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Is Huawei Really Worried about the Loss of Google’s Android OS?


May. 20 2019, Published 3:26 p.m. ET

Huawei’s loss of Android OS

Alphabet’s (GOOGL) division Google has decided not to do business with China’s (MCHI) (FXI) smartphone maker Huawei after President Trump accused it of being a security risk. Further, the Chinese company has been added to the “Entity List,” which means that US companies won’t be able to sell products to the Chinese company without getting a license from the Bureau of Industry and Security.

However, the current Huawei holders can continue to use and download app updates provided by Google. Also, Huawei will be able to use the freely available open source version of the Android operating system, known as Android Open Source Project.

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Impact on Huawei’s international shipments

Huawei’s smartphone shipments are mainly focused outside mainland China. In Q1 2019, Huawei’s worldwide shipments rose nearly 50% year-over-year to 59.1 million, in comparison to Samsung and Apple, whose shipments declined 8% and 20%, respectively, in Q1 2019. Huawei’s flagship models, like the P30 Pro and the Mate 20 Pro, are the most popular smartphones.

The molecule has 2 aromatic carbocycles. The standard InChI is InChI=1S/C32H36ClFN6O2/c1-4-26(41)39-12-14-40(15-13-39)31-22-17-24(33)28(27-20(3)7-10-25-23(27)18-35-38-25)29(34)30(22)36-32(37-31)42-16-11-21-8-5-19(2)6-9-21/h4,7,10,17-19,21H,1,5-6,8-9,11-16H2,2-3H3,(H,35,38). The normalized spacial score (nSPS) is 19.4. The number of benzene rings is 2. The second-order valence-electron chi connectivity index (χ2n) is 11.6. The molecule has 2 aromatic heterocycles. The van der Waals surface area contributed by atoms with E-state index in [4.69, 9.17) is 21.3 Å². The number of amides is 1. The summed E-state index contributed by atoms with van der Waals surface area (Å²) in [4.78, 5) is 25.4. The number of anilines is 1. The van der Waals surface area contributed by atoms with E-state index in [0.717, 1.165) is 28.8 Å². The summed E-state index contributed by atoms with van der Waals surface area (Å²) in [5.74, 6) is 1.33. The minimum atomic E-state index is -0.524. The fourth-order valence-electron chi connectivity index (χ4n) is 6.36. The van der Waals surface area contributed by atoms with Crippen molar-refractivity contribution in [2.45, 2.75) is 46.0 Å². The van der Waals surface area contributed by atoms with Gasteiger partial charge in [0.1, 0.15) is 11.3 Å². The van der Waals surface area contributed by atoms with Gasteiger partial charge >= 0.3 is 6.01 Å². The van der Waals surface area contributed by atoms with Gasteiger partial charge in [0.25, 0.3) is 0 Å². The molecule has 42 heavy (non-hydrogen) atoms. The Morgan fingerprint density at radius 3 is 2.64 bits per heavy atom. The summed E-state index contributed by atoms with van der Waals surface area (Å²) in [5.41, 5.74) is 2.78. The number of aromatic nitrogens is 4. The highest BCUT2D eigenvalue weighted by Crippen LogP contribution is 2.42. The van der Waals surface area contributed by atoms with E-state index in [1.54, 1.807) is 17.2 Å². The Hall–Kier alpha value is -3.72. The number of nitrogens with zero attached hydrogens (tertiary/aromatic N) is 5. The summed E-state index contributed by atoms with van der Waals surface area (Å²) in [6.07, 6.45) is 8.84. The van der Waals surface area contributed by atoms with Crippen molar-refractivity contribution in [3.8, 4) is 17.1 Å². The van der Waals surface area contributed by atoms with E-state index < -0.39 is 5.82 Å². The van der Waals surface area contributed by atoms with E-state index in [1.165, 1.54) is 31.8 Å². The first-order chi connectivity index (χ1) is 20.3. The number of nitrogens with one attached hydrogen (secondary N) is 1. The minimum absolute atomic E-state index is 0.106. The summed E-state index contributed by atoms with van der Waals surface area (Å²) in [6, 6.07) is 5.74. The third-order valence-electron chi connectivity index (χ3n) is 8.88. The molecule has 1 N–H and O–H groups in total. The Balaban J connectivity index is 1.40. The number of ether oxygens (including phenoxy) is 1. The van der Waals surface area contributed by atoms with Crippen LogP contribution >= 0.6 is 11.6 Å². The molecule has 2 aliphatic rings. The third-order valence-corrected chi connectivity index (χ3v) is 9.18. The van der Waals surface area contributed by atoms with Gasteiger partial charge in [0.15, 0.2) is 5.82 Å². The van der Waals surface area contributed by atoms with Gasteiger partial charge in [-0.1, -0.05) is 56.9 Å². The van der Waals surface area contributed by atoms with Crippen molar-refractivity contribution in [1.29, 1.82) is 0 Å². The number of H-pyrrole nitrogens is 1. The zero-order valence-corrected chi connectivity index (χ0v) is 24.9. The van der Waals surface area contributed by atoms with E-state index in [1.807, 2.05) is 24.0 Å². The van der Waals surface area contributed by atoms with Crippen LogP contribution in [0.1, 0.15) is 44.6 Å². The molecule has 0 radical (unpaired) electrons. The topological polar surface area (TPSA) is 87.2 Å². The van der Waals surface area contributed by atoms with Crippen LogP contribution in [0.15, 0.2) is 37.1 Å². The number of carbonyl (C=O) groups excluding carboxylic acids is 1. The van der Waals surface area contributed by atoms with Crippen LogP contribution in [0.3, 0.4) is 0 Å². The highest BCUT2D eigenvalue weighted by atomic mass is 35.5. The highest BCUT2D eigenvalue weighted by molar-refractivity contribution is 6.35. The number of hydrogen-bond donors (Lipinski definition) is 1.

Reportedly, the loss of access to Google’s Android operating system as well as other technical support and services is expected to dent Huawei’s business in Europe, its second-biggest market, as Huawei licenses these services from Google in Europe (EFA). In India (INDA), Huawei, along with its sub-brand Honor, has just 4.5% market share. In China too, Huawei doesn’t expect the impact to be significant, as already most of the Google mobile apps are banned in China and are provided by alternative apps offered by domestic players like Tencent and Baidu.

Meanwhile, it seems that Huawei was preparing well in advance of such a scenario and was reportedly building its own operating system for mobile phones and laptops. Huawei has also been stockpiling chips from US suppliers for the last three months, as the company had predicted the situation in advance and thus didn’ want to rely on chip companies like Qualcomm and Intel. However, Huawei would still need apps like Google Play Store outside China as it is crucial for an overall Android experience. It might also need some products or parts from the US firms, even though it builds its own operating system.


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